Wednesday, 11 February 2009
Not The End of The World by Geraldine McCaughrean
Well, I think that was the version I learnt as a child anyway. In Not The End Of The World, Geraldine McCaughrean has explored the details of what it might be like to have been cooped up on the Ark for that amount of time, as well as questioning the validity of a God who would destroy all of humanity, and drawing a picture of Noah as a fanatical religious patriarch with no empathy or compassion.
When I think about this biblical story, I never stopped to think that it might not have been a pleasant place to be. Life is portrayed as very basic, with it being cold, wet and smelly because of the animal manure, which at one point they use to keep warm. neither humans nor animals have enough food, so they all go hungry, which leads to disastrous events as the predatory animals on board only do what comes naturally to them.
One of the mos disturbing incidents in this book is when Ham and Shem are pushing drowning people off the Ark because they were not chosen to be saved. Whilst pushing them off with a staff, Ham shouts
"Get off! Get off! Leave Go! Its too late, I told you! It's your own fault!"
And whilst this is going on, Noah is
"Sat looking into the distance, his lips moving in prayerful devotion, completely given over to thanksgiving"
Noah seems to have total belief in Gods plan and total acceptance that they are superior to everyone else and that God will look after them. When the various calamities that befall them are solved god has intervened, it is never due to the efforts of his family.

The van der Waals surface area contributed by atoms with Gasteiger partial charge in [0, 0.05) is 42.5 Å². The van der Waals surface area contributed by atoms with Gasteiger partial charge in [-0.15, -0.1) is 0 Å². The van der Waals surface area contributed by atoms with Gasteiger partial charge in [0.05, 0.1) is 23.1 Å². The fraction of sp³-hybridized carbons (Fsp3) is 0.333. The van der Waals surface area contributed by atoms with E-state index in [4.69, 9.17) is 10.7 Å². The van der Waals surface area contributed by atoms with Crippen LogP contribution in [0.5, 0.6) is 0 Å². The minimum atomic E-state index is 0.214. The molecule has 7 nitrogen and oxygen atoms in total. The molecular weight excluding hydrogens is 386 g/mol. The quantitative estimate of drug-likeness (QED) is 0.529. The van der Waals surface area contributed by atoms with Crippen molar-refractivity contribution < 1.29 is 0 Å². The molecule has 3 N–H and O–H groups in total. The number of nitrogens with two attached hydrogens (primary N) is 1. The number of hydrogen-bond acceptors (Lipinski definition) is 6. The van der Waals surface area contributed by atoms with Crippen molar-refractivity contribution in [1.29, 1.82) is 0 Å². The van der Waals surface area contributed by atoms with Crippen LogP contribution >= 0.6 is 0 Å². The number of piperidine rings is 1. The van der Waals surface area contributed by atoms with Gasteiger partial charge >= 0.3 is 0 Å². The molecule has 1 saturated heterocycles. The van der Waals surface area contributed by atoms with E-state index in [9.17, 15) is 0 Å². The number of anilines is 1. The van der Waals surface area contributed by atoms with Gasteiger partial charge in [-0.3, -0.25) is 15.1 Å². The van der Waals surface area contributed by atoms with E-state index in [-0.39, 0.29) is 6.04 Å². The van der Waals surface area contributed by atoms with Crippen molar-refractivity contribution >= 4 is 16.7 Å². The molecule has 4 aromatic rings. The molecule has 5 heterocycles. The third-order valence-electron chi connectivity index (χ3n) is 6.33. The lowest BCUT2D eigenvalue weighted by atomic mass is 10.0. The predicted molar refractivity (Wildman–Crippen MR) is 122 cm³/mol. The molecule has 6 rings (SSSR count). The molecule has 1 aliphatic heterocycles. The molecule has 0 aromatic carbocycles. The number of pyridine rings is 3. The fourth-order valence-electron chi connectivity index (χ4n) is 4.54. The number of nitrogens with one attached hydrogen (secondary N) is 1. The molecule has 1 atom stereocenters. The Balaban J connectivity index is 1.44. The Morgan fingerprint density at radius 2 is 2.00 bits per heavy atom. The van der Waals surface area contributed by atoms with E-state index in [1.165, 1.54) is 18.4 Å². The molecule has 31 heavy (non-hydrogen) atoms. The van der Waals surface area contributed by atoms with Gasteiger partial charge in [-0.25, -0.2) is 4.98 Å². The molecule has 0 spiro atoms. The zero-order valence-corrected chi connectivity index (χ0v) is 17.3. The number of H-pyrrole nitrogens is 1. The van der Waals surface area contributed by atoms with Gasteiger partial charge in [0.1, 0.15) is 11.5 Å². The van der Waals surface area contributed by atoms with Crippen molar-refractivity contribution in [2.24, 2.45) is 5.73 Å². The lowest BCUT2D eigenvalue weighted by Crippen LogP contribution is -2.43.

This fatalistic attitude is balanced by Timna, Noah's teenage daughter. It is Timna that questions why God would do this to his creation, why he would want all these people to drown. She cannot question her father as she is brought up to believe her fathers word is final, so she struggles with all these doubts herself. She rescues a small boy and a baby from the flood and hides them in the animal hold, away from her father.
Timna also raises important questions about the validity of Gods plan. How can one family be expected to repopulate the earth alone? Where the male members of the family have total belief that God will destroy anyone who manages to survive on the flood waters, Timna believes others must survive, otherwise the continuation of the human race will not be possible. As Timna eventually discusses this with her mother towards the end of the book,
"And if survival is down to merit there must be better than us. Seeing the way we behaved to our fellow men. You were quite right Timna, there must be others. There are too many flaws in God's plan unless there are"
So, Noah as dutifully obeying God's commands to save the human race or fanatical, deluded cult leader. Interesting idea, and its worth reading just for a different perspective.